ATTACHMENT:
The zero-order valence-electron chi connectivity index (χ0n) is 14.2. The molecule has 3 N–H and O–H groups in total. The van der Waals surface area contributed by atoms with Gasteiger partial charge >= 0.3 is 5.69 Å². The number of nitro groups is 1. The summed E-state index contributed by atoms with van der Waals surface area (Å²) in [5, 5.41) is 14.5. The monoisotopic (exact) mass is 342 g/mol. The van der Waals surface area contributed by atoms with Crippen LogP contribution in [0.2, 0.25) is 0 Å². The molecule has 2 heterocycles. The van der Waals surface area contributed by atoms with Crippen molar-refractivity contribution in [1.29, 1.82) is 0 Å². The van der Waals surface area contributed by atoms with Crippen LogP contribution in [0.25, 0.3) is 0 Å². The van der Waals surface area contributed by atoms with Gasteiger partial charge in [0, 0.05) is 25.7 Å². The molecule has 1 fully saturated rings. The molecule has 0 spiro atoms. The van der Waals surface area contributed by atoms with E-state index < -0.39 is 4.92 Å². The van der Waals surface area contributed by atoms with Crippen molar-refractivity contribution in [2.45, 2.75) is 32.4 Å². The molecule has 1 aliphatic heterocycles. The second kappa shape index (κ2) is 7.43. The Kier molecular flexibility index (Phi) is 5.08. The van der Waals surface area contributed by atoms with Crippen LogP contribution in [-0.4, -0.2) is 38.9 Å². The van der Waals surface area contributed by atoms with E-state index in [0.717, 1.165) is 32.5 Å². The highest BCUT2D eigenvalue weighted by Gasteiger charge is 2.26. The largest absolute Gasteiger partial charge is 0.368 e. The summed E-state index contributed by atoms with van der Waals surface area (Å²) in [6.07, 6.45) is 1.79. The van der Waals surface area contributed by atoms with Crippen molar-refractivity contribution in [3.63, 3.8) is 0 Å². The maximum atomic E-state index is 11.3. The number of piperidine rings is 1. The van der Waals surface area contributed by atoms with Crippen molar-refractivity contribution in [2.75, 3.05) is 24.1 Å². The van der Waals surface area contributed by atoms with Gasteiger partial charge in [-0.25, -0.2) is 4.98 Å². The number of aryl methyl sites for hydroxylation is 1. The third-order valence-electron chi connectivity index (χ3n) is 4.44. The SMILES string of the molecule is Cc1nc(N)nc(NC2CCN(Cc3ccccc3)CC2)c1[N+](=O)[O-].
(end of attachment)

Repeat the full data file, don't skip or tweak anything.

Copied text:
The zero-order valence-electron chi connectivity index (χ0n) is 14.2. The molecule has 3 N–H and O–H groups in total. The van der Waals surface area contributed by atoms with Gasteiger partial charge >= 0.3 is 5.69 Å². The number of nitro groups is 1. The summed E-state index contributed by atoms with van der Waals surface area (Å²) in [5, 5.41) is 14.5. The monoisotopic (exact) mass is 342 g/mol. The van der Waals surface area contributed by atoms with Crippen LogP contribution in [0.2, 0.25) is 0 Å². The molecule has 2 heterocycles. The van der Waals surface area contributed by atoms with Crippen molar-refractivity contribution in [1.29, 1.82) is 0 Å². The van der Waals surface area contributed by atoms with Crippen LogP contribution in [0.25, 0.3) is 0 Å². The van der Waals surface area contributed by atoms with Gasteiger partial charge in [0, 0.05) is 25.7 Å². The molecule has 1 fully saturated rings. The molecule has 0 spiro atoms. The van der Waals surface area contributed by atoms with E-state index < -0.39 is 4.92 Å². The van der Waals surface area contributed by atoms with Crippen molar-refractivity contribution in [2.45, 2.75) is 32.4 Å². The molecule has 1 aliphatic heterocycles. The second kappa shape index (κ2) is 7.43. The Kier molecular flexibility index (Phi) is 5.08. The van der Waals surface area contributed by atoms with Crippen LogP contribution in [-0.4, -0.2) is 38.9 Å². The van der Waals surface area contributed by atoms with E-state index in [0.717, 1.165) is 32.5 Å². The highest BCUT2D eigenvalue weighted by Gasteiger charge is 2.26. The largest absolute Gasteiger partial charge is 0.368 e. The summed E-state index contributed by atoms with van der Waals surface area (Å²) in [6.07, 6.45) is 1.79. The van der Waals surface area contributed by atoms with Crippen molar-refractivity contribution in [3.63, 3.8) is 0 Å². The maximum atomic E-state index is 11.3. The number of piperidine rings is 1. The van der Waals surface area contributed by atoms with Crippen molar-refractivity contribution in [2.75, 3.05) is 24.1 Å². The van der Waals surface area contributed by atoms with Gasteiger partial charge in [-0.25, -0.2) is 4.98 Å². The number of aryl methyl sites for hydroxylation is 1. The third-order valence-electron chi connectivity index (χ3n) is 4.44. The SMILES string of the molecule is Cc1nc(N)nc(NC2CCN(Cc3ccccc3)CC2)c1[N+](=O)[O-].